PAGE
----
In circumstances requiring immediate action, the PPO or police may arrest the offender, or may request an arrest warrant or capias be issued by the Court or Adult Parole Board.
At a violation (or revocation) hearing before the Court or Parole Board, the PPO must present evidence to prove the offender violated the required conditions. Due process rights apply and the offender (or attorney) may dispute the evidence.
Offenders who violate the conditions of probation or parole may be incarcerated in prison or county houses of correction. Intermediate sanctions are also available to promote public safety and provide restrictions necessary to control offenders.
Home confinement (electronic monitoring) allows the offender to live at home, work in the community and participate in community programs with close supervision by the PPO. An electronic bracelet alerts the DOC if an offender is not home as required.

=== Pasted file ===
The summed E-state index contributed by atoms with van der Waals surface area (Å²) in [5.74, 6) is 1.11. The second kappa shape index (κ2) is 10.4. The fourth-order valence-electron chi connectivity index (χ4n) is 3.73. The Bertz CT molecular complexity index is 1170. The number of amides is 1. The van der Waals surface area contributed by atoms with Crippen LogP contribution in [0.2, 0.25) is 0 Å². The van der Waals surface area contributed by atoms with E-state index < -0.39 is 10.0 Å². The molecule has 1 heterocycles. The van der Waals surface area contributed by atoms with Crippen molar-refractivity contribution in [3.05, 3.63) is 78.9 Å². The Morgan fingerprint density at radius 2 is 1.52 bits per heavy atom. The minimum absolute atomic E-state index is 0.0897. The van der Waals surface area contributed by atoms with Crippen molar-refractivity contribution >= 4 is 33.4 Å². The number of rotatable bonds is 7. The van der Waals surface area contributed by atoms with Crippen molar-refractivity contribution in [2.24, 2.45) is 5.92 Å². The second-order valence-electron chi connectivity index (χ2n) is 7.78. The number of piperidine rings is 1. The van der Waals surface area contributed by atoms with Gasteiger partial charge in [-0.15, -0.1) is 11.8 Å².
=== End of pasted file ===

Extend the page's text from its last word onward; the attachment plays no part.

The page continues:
Community Correction Centers are DOC facilities where offenders live while working in the community. Residents must show increased responsibility and develop improved problem- solving skills to succeed in these half-way houses.
The Academy is a year long intensive corrections program for non-violent offenders while living in their home. Employment, enhanced living skills, and substance abuse programming are required, consistent with each participant's needs.
Intensive Supervision provides frequent (at least weekly) contacts with offenders to enhance public protection and enforcement of orders. Random home visits occur during day and evening hours.
Each of these community-based sanctions include close supervision of the offender by the Department of Corrections. The offender is required to pay fees to participate.